The ‘leaf mimicing’ Matamata is truly one of the world’s most unusual turtles!

This large South American species, the Matamata Turtle, is a wonder to watch. Though it is not a pet to be handled, its interesting lifestyle and bizarre appearance make it perfect for a beautiful display.

The Matamata Turtle gets quite large, up to 18″, and almost exclusively eats live fish. It will need a large warm environment and close attention paid to its water conditions. Though they can be quite hardy, if the water quality is not well maintained they can succumb to illness so be sure to include a good filtration system. A wonderful display replicating its natural Amazon River home, gentle water movement along with some plants and driftwood will be a delight for both you and your turtle.

Scientific Classification

Species: fimbriatus


   Matamatas are found in the Amazon River and its tributaries in Peru, Venezuela, Guiana, and Brazil.


  These turtles are not listed on the IUCN Red List.


   The Matamata Turtle is a large and very amazing looking turtle. It is flattened with a rugose shell and exciting flaps of skin that make it one of the most well-camouflaged species in the world. Matamatas reach a large adult size of 18″ (46 cm) or more.

matamata turtle in the tank
Image Credit: Artex67, Shutterstock

Care and Feeding

   Matamata Turtles are carnivores and feed almost exclusively on live fish. Offer them a variety of prey such as goldfish, platies, mollies, minnows (shiners), Gambusia, guppies, and even earthworms.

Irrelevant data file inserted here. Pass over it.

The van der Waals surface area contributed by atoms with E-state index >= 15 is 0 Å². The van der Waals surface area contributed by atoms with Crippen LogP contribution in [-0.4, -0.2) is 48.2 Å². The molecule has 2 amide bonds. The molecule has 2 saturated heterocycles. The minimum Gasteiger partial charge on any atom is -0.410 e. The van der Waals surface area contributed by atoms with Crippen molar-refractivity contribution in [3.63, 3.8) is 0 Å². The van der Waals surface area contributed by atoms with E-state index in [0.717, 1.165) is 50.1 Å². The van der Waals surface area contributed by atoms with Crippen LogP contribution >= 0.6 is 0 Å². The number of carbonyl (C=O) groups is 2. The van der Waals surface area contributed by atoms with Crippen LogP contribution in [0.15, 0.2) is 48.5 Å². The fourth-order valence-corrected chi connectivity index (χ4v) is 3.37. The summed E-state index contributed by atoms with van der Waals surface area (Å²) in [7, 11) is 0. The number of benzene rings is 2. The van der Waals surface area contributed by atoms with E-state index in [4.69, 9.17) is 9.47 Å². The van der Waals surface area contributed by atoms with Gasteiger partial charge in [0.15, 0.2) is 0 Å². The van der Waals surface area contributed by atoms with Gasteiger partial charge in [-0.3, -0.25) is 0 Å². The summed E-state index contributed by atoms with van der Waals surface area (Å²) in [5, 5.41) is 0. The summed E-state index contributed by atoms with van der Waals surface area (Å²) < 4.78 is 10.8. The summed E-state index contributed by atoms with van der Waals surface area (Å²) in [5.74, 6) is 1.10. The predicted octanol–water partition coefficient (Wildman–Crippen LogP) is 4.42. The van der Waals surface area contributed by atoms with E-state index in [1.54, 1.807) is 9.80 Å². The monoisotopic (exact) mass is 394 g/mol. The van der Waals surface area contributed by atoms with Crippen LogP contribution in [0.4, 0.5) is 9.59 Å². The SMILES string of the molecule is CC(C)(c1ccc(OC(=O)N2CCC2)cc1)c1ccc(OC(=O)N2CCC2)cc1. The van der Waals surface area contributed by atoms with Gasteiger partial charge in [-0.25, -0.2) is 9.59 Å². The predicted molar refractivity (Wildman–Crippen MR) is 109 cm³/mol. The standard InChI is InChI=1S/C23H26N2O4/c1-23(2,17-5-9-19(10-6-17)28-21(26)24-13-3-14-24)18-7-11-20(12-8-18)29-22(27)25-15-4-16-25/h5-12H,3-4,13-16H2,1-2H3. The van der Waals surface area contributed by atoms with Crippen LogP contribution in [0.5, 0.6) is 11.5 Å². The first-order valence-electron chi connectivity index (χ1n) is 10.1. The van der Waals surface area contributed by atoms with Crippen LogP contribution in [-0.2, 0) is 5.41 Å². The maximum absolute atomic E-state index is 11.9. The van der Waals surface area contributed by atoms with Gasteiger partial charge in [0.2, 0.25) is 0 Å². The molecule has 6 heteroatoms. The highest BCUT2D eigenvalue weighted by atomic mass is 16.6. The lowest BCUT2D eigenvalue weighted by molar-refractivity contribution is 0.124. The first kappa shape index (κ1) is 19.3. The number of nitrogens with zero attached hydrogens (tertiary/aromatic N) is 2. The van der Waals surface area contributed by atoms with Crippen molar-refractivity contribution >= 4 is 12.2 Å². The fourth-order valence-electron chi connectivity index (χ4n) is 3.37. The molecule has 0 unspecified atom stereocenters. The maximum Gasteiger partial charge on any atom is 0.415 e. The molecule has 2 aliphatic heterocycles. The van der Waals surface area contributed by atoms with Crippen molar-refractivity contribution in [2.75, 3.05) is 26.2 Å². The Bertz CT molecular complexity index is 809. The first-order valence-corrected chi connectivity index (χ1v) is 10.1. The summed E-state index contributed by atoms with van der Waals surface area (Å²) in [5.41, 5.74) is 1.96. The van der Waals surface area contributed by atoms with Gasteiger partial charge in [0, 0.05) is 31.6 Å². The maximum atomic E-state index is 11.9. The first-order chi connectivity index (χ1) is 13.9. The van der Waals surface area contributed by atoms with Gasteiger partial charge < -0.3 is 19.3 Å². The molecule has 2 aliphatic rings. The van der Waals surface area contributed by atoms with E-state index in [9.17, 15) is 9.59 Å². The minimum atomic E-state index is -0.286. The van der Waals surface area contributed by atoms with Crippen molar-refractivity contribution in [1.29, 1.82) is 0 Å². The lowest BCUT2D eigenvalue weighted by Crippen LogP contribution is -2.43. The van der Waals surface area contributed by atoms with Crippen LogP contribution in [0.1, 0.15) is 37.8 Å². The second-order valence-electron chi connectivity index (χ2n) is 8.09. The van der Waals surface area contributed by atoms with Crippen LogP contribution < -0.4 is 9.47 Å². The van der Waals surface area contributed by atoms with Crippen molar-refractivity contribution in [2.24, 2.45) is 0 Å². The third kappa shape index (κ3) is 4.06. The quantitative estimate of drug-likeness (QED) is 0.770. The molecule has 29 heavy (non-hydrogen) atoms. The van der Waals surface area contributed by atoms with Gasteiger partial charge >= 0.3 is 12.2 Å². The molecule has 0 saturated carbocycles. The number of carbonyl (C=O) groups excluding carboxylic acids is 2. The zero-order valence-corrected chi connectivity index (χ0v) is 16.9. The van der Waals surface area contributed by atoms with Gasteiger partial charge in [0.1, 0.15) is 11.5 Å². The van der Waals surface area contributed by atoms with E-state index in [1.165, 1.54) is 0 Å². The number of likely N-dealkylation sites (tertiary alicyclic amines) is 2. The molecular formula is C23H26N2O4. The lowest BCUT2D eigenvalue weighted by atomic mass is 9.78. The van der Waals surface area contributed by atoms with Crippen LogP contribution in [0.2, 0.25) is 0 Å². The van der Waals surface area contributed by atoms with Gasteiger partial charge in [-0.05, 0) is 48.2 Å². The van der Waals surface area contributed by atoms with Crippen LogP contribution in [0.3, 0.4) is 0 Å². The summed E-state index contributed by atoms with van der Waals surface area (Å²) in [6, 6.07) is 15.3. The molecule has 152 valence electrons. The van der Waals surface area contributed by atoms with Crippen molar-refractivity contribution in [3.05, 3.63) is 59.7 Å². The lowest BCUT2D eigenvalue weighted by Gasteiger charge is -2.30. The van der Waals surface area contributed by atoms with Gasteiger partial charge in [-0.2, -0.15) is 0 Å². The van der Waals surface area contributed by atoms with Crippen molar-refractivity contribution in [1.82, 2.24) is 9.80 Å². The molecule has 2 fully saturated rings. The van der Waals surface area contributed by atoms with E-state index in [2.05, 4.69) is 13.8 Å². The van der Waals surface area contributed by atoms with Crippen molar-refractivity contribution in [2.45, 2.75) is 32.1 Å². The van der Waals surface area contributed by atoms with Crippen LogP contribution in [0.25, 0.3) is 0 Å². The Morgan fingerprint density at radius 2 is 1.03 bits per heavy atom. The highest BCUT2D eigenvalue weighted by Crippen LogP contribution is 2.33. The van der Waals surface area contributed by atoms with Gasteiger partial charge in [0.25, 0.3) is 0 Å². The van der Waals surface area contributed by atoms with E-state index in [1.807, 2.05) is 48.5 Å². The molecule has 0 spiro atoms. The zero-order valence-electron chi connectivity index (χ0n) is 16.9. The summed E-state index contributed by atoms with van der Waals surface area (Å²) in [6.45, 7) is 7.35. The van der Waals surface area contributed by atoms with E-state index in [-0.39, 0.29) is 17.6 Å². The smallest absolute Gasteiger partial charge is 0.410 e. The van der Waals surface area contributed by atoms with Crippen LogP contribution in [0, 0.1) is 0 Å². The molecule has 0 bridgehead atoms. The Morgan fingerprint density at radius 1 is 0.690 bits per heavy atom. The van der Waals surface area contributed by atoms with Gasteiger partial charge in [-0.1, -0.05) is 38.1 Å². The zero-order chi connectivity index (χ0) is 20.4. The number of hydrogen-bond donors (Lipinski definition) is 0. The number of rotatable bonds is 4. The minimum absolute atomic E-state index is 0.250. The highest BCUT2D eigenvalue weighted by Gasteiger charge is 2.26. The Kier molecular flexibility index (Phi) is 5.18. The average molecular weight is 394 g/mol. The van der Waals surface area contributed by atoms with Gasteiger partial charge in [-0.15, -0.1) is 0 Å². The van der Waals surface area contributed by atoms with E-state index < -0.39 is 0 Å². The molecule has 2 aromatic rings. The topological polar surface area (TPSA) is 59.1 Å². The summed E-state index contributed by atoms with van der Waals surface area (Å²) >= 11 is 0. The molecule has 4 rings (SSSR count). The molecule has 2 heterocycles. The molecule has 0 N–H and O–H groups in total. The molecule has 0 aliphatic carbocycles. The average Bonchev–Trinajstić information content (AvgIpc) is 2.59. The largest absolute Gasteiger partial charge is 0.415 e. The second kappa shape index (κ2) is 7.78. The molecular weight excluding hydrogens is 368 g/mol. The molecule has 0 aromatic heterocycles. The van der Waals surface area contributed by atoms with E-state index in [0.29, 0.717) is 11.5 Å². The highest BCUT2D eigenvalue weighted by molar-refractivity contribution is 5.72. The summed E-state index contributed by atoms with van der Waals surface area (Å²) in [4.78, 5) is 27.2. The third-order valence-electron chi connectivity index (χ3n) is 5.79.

The Matamata Turtle grows large and imported specimens of 17-18″ are not uncommon. Obviously, these large specimens require large enclosures. Matamatas, however, are not active hunters and like the Alligator Snapping Turtle, they need less space than a large, active species. Small to medium specimens (6-10″) can be kept successfully in a 40- to 60-gallon aquarium.

Water quality is the key to keeping this species successfully in captivity. The water’s pH should be low (5.0 to 5.5) and the addition of tannins from peat, leaves, and sphagnum moss in the water adds to the development of a perfect Matamata enclosure.

Water temperature should be warm (78 to 82 F) and maintained year round. It is felt by several long-term Matamata keepers that the surrounding room in which their enclosure is located should also be maintained in the 80 to 85 F range to avoid having the turtles breathing in cool air and causing potential respiratory problems.